Written by: Tim Baye, Co-Chair, Leadership Wisconsin 2018 Croatia Seminar
Recently, I was asked to draft a response to the question: Help us better understand the value of the International Seminar in the field of education. What benefit will we, educators, receive from this experience? My response was as follows:
Increasingly, perhaps even to go so far as to say increasingly-at-an-increasing-rate, educators and institutions are challenged to both deliver sound educational services AND to deliver these in a manner that speaks to the discipline’s relevancy to the student. Better said, substance and relevancy. This trip, to Croatia within the context of Leadership Wisconsin, will strive to enhance your skills in pedagogy beyond any available to you in the Upper Midwest. I’m so bold on that statement because when I first started teaching two MBA courses there, in 2001, little did I understand how that experience would change – and benefit, me.
Two specific examples of what you will gain. One, recognizing the impact of not being able to be anonymous in your “immediate” community. Whether that community is a neighborhood, a tribe, a town, the impact of social pressure has always been there – even in Wisconsin. But, when that circumstance expands, for instance to a city of ~100,000, the impact of social status and norms is much more profound. Understanding and acknowledging this “circumstance” was crucial to improving my effectiveness as a teacher in Croatia. The collateral benefit was that I strived to transfer that lesson to all my Wisconsin/U.S. efforts too. Working with an improved understanding of the “learner’s context” made me a better educator, advisor and researcher.
Second example: Instructional institutional design, both at local level and multi-national. The Bologna Agreement (~2010) dramatically changed the mission, roles and outcomes of post-secondary education in Europe. Gone were the degree programs that had been modeled on U.S. standards (AB to BS/BA to MS/MBA/MA to PhD/JD/MD…. yodda yodda). Replacing these were enhanced versions of traditional European models of basic to professional, or basic to graduate, or basic to apprenticeship. In Croatia, particularly with our co-sponsor there, J.J. Strossmayer University, the faculty and staff will comment on the impacts, successes and drawbacks of this transition: both upon faculty and students. A second part of this example will be exposure to evolving roles between faculty and students. In the U.S. a faculty member’s familiarity with students is not uncommon. In Europe, especially so in CE Europe, formality has been, and largely continues to be, the “rule-of-the-day.” Social media, global communications and other societal changes are influencing that relationship, and expectations.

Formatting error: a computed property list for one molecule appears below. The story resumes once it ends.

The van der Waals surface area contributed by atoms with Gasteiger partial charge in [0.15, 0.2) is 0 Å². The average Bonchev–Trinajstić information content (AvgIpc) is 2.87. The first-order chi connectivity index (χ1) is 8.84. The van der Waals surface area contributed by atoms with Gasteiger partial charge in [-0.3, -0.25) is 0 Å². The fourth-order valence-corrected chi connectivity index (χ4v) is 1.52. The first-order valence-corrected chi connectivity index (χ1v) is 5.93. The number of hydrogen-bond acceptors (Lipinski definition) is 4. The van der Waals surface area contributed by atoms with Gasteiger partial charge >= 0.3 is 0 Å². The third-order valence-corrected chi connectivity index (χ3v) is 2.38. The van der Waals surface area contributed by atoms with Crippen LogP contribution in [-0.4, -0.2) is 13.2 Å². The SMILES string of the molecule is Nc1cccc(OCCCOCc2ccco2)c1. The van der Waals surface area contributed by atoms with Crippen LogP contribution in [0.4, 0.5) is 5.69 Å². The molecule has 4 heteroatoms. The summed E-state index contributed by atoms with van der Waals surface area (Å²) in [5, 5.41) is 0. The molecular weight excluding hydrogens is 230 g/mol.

Seeing another setting, where outside influences greatly impact educational outcomes and services will serve you well.